Threat and Sanctuary (1969) by Neil Jenney, oil on canvas, with wood frame. Photo: Tim Nighswander/Imaging4Art, courtesy of the artist

Landau is partial to Richard Artschwager, Jasper Johns (who's represented by eight color screenprints and two collages), and Ed Ruscha, whose trio of works on view here include the gimmicky palindrome "Lion in Oil" (2002), a foray into what Ruscha called "the tangled relationship between art and language." The title, which reads the same way backwards and forwards, is written across what could be mistaken for a travel poster of a formidable mountain, in shadow except for its sunlit summit. Look closely and note the left side is joined with an inverted version of itself on the right, a clever but ultimately shallow conceit.

There's a smattering of photography and, save for a few forgettable staged pictures shot by Matthew Barney on the set of his ponderous epic Cremaster 3, what's here is interesting. Some images, like Robert Mapplethorpe's "Chest" (1987), a picture of a buff specimen with noteworthy pecs and an enviable six-pack, must have been risque purchases at the time, especially for an Upper East Side doyenne. The black & white photograph of a male torso segmented into three quadrants with one left blank is an example, albeit a relatively mild one, of Mapplethorpe's penchant for combining elements of classical statuary and porn, an uneasy juncture where sex is in mind, even when it's off-camera. In "Love Letter from the War Front" (1988), a memento of a relationship that ended tragically, unconventional photographer Felix Gonzalez-Torres depicts a marred portion of his typed correspondence with life partner Ross Laycock, who died of AIDS in 1991. That work, along with Peter Hujar's self-portrait and his photograph of the street-wise Wojnarowicz looking like a hardened, older version of the young street hustler he once was ("David Lighting Up," 1985), are displayed in a section focused on social issues. Wojnarowicz, whose art became energized politically in the late 80s, spray-painted the silhouette of two men kissing on a map of the world as a petri dish hangs over their heads like the sword of Damocles ("Untitled"). He created the piece, one of many that rage against homophobia and the epidemic, in 1990, after the disease had stolen the lives of countless friends, including Hujar. "When I was told I'd contracted this virus," he said, "it didn't take me long to realize I'd contracted a diseased society as well."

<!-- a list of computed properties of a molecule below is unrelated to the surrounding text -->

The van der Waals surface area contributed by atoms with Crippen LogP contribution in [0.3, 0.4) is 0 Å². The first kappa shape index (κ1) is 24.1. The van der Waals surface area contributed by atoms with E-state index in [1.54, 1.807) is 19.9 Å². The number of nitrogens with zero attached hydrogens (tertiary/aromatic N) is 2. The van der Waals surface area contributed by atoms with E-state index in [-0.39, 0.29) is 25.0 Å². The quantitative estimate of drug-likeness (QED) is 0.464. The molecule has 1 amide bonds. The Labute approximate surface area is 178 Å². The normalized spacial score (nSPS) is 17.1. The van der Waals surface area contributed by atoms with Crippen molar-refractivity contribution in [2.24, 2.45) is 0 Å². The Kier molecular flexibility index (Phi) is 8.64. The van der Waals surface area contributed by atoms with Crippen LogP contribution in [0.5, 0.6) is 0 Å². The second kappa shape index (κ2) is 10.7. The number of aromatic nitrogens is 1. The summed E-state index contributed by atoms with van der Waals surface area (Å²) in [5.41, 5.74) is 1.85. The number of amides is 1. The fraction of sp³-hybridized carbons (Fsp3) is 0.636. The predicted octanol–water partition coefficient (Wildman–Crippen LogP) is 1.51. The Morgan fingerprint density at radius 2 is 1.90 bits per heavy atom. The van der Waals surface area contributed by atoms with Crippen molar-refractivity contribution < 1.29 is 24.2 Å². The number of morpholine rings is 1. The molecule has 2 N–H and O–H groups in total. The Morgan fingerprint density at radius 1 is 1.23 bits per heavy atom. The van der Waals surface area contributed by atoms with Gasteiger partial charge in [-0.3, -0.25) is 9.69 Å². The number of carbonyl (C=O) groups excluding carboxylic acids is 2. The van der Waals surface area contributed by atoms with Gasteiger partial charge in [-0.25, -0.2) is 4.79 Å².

Through Sept. 14. Info: